As a newbie to this sector, I was careful not to present myself with a messianic complex, acting like a know-it-all and instructing everyone how things should be done. Instead, I devoted countless hours to learning the intricacies of startups - from absorbing insights from online talks, building relationships with teammates within PayMongo and other startups, to connecting with dozens of startup founders. For months, I enrolled myself into a coding bootcamp in order to hone my ability to communicate with software engineers. I dedicated my services to a small angel investing fund for nearly a year without expecting any compensation. On top of my day job, I took on part-time roles with other startups, again, free of charge. The so-called "dirty work" was something I truly embraced and enjoyed, whether handling company registration documents, providing customer support, managing PPC ad campaigns, analyzing data on Google Sheets, or setting up process automation between teams.

Now, I've come to understand that PayMongo is just the first of many Philippine startups with which I will have the privilege to work with. I have assisted some in securing investment from angel investors and venture capital funds, helped others acquire their first set of customers, and for some, I've recruited top-tier talent. As I encounter more allies and uncover fellow dreamers, my energy and passion for pursuing my mission continue to flourish.

Instead, it’s a bunch of puzzle pieces

Reflecting on my journey, the experience of graduating from the ME program and serving in Sales at P&G gave me a unique perspective that remains rare in the tech industry. I continually challenged myself to not be limited by the confines of my role, striving to understand the broader impacts on other teams and the business as a whole. In addition, I developed the growing desire to transform complex topics into simple stories that anyone can understand. So when I tried to explain my work to my Dad, I forced him to watch the KDrama, "Start-Up" and told him that my dream was to be like "Good Boy" but for the Philippines.

Along the way, I discovered countless career opportunities in the tech industry for professionals who might not have a "technical" or software engineering background. I began in a sales role but gradually expanded my skillset to include strategies for customer acquisition, which was just as valuable as learning to code in a startup context.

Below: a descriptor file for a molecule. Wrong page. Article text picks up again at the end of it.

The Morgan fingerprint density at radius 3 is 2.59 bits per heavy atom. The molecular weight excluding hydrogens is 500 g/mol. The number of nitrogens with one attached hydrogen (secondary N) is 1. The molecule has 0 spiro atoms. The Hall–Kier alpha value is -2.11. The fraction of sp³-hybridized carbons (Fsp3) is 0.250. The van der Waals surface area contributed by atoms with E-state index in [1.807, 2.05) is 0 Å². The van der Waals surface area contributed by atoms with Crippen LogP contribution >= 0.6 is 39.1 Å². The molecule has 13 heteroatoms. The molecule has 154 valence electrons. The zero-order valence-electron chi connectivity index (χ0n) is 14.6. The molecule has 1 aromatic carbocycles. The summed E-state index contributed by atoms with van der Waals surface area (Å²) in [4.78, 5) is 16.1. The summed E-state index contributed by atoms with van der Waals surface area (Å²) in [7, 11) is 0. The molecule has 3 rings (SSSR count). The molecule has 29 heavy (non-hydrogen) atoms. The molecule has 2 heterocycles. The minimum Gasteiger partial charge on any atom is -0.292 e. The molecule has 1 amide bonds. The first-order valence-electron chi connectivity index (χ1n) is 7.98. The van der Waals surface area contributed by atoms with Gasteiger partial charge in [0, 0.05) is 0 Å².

It's encouraging to witness a growing number of talented individuals realizing their potential contributions to the startup ecosystem. Just last Christmas, I had a conversation with two younger alumni friends from Ateneo. They said that there's a growing interest among their peers in participating in the startup world, either by working at a startup, launching one, or facilitating funding through venture capital firms – an interesting shift compared to previous batches. Currently employed at different venture capital firms investing in the Philippines, they thanked me for "leading the way", sharing that my leap into the startup world encouraged them to pursue the same.

After PayMongo, I had the opportunity to collaborate with various startups across a diverse range of industries: gaming, web3, e-commerce, edtech, and logistics. At the same time, I continued to work with numerous investors, looking for promising startups for investment. I've also ventured into creating an NFT project based on the Wordle game and start an international exporting business for Islander Slippers. At present, I'm working on a project for people who already know how to create a website but struggle with grasping the concept of NFTs, to utilize the potential of NFTs easily. These are exciting times, I can't wait to share these stories in the future.

It's 1AM and I started writing this blog during my stay here in Canada in the cold weather, wearing socks and a sweater. I had just attended the wedding of my nephew, who owned the first iPhone that started it all. This blog is not to show that I've arrived or figured it all out, but because I desperately need people to join in my journey. Whatever I've accomplished in the past three years is only a small puzzle piece in the bigger picture. We've only just begun. Now that you're here, I ask you to follow along -- work with me, dream with me, pray for me, or cheer for me. Because one day, when your kid decides to build the next Facebook, Google or Amazon, you'd be thankful that he can do it from your home's garage.